Advantages of the U.S. Life Insurance Market for International Clients

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Advantages of the U.S. Life Insurance Market for International Clients

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Introduction

Affluent individuals with citizenship and assets in multiple countries often have complex planning needs and must frequently consider the jurisdiction where their assets are held. Due to the importance of life insurance in many estate and business planning transactions, the jurisdiction where the policy is purchased can greatly impact the outcome. For international families with connections to the United States, U.S. domestic life insurance products provide a number of key advantages over products available outside the U.S. market.

Legal Structure

Sovereign risk, or the risk of drastic regime change or governmental collapse, is a significant concern for affluent individuals with multi-jurisdictional planning needs. The U.S. offers global investors one of the lowest levels of sovereign risk in the world. The legal system in the U.S. offers relative predictability and transparency; legal processes are generally well-defined, and relatively free from bias or outside influence. As a life insurance policy is a contract between the insurer and policyowner, the well-established field of contract law determines disputes with generally predictable outcomes.

U.S. life insurance taxation is well-defined in the U.S. markets and provides a number of favorable tax treatments to policyowners. A properly structured U.S. life insurance policy can accumulate cash value on a tax-deferred basis. Gains within the policy can be accessed through tax-free loans and withdrawals, and the death benefit can be received income tax free. These tax treatments may not be available in all jurisdictions.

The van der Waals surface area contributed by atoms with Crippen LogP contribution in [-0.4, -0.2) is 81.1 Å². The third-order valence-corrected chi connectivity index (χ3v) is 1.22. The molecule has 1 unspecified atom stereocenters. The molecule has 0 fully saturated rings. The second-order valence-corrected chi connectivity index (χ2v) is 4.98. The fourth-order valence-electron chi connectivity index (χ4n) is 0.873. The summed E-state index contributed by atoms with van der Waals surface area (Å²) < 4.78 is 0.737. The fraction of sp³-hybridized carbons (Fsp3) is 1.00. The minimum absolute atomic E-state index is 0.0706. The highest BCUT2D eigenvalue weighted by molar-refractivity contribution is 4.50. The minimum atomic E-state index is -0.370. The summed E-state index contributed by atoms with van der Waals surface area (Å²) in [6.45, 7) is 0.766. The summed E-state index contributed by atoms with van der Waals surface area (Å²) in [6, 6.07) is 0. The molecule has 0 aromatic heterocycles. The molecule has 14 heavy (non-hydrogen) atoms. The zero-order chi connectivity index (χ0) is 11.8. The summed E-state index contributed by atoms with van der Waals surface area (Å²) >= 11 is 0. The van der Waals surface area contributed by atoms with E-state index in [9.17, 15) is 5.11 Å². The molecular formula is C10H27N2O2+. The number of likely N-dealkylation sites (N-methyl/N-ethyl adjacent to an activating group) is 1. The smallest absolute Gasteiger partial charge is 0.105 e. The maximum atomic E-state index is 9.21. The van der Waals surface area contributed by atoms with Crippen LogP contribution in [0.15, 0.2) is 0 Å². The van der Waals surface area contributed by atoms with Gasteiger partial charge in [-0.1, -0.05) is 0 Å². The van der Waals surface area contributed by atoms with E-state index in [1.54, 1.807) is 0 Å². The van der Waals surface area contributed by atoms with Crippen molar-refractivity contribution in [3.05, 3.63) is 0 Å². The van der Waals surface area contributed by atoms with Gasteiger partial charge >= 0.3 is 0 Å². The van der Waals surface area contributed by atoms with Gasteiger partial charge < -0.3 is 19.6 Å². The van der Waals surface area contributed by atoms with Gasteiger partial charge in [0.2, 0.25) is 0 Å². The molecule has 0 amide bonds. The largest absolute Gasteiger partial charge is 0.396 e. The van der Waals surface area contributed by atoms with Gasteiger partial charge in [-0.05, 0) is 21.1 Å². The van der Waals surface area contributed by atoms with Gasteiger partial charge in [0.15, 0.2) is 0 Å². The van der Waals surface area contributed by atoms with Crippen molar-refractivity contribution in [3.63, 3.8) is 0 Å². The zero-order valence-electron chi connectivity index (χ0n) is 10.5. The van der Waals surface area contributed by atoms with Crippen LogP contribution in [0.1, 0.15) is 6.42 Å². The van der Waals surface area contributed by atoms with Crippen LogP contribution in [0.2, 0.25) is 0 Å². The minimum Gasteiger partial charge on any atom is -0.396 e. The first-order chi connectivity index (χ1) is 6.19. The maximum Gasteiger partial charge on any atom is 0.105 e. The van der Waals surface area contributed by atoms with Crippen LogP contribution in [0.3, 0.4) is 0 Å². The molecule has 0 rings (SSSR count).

The legal structure surrounding U.S. life insurance transactions also affords a relatively high degree of confidentiality and privacy that is unavailable in many other countries.

Insurance Carrier Environment

The U.S. life insurance market is the world’s leading premium-writing country, with a wide variety of substantial competitors. The first life insurance company in America—Presbyterian Ministers Fund for Life Insurance—was chartered in 1759, seven years prior to the nation’s Declaration of Independence in 1776. Today, more than 850 U.S. companies are in the industry.

The U.S. life insurance industry is highly regulated, with oversight from multiple state and federal agencies. The primary source for regulation occurs at the state level—each state’s insurance commissioner has the authority to license insurance companies and agents in their jurisdiction. The National Association of Insurance Commissioners (NAIC) was founded in 1871 and consists of insurance commissioners from all 50 states. The NAIC promulgates model regulations and laws for the industry, which are generally adopted by the state commissioners.